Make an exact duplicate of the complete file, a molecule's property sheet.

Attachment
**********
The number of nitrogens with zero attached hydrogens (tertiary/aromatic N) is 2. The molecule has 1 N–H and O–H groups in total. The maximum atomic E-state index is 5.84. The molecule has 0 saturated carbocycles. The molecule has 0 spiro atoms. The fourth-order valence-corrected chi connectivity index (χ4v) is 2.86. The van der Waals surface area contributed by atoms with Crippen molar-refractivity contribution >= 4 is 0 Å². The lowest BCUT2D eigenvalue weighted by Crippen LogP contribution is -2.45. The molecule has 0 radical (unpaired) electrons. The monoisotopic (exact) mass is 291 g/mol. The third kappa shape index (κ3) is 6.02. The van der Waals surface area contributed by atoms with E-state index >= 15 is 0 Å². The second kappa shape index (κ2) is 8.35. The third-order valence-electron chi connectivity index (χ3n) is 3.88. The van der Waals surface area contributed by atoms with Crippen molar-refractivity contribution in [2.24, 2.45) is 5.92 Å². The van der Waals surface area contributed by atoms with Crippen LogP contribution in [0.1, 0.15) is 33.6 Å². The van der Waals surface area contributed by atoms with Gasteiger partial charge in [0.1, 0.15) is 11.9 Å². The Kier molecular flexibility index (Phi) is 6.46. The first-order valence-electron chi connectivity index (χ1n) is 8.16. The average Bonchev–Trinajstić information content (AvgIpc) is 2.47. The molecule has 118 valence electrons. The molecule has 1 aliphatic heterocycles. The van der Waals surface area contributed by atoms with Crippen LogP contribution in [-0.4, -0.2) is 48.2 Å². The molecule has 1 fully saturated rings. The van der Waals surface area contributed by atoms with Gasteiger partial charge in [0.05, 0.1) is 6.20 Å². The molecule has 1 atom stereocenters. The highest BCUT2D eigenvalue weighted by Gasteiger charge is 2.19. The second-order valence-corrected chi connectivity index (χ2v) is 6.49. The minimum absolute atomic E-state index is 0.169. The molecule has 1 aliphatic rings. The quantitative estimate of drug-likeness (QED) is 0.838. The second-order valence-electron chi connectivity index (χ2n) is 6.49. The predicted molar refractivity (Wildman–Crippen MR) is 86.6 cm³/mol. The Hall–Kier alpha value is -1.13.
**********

The number of nitrogens with zero attached hydrogens (tertiary/aromatic N) is 2. The molecule has 1 N–H and O–H groups in total. The maximum atomic E-state index is 5.84. The molecule has 0 saturated carbocycles. The molecule has 0 spiro atoms. The fourth-order valence-corrected chi connectivity index (χ4v) is 2.86. The van der Waals surface area contributed by atoms with Crippen molar-refractivity contribution >= 4 is 0 Å². The lowest BCUT2D eigenvalue weighted by Crippen LogP contribution is -2.45. The molecule has 0 radical (unpaired) electrons. The monoisotopic (exact) mass is 291 g/mol. The third kappa shape index (κ3) is 6.02. The van der Waals surface area contributed by atoms with E-state index >= 15 is 0 Å². The second kappa shape index (κ2) is 8.35. The third-order valence-electron chi connectivity index (χ3n) is 3.88. The van der Waals surface area contributed by atoms with Crippen molar-refractivity contribution in [2.24, 2.45) is 5.92 Å². The van der Waals surface area contributed by atoms with Crippen LogP contribution in [0.1, 0.15) is 33.6 Å². The van der Waals surface area contributed by atoms with Gasteiger partial charge in [0.1, 0.15) is 11.9 Å². The Kier molecular flexibility index (Phi) is 6.46. The first-order valence-electron chi connectivity index (χ1n) is 8.16. The average Bonchev–Trinajstić information content (AvgIpc) is 2.47. The molecule has 118 valence electrons. The molecule has 1 aliphatic heterocycles. The van der Waals surface area contributed by atoms with Crippen LogP contribution in [-0.4, -0.2) is 48.2 Å². The molecule has 1 fully saturated rings. The van der Waals surface area contributed by atoms with Gasteiger partial charge in [0.05, 0.1) is 6.20 Å². The molecule has 1 atom stereocenters. The highest BCUT2D eigenvalue weighted by Gasteiger charge is 2.19. The second-order valence-corrected chi connectivity index (χ2v) is 6.49. The minimum absolute atomic E-state index is 0.169. The molecule has 1 aliphatic rings. The quantitative estimate of drug-likeness (QED) is 0.838. The second-order valence-electron chi connectivity index (χ2n) is 6.49. The predicted molar refractivity (Wildman–Crippen MR) is 86.6 cm³/mol. The Hall–Kier alpha value is -1.13.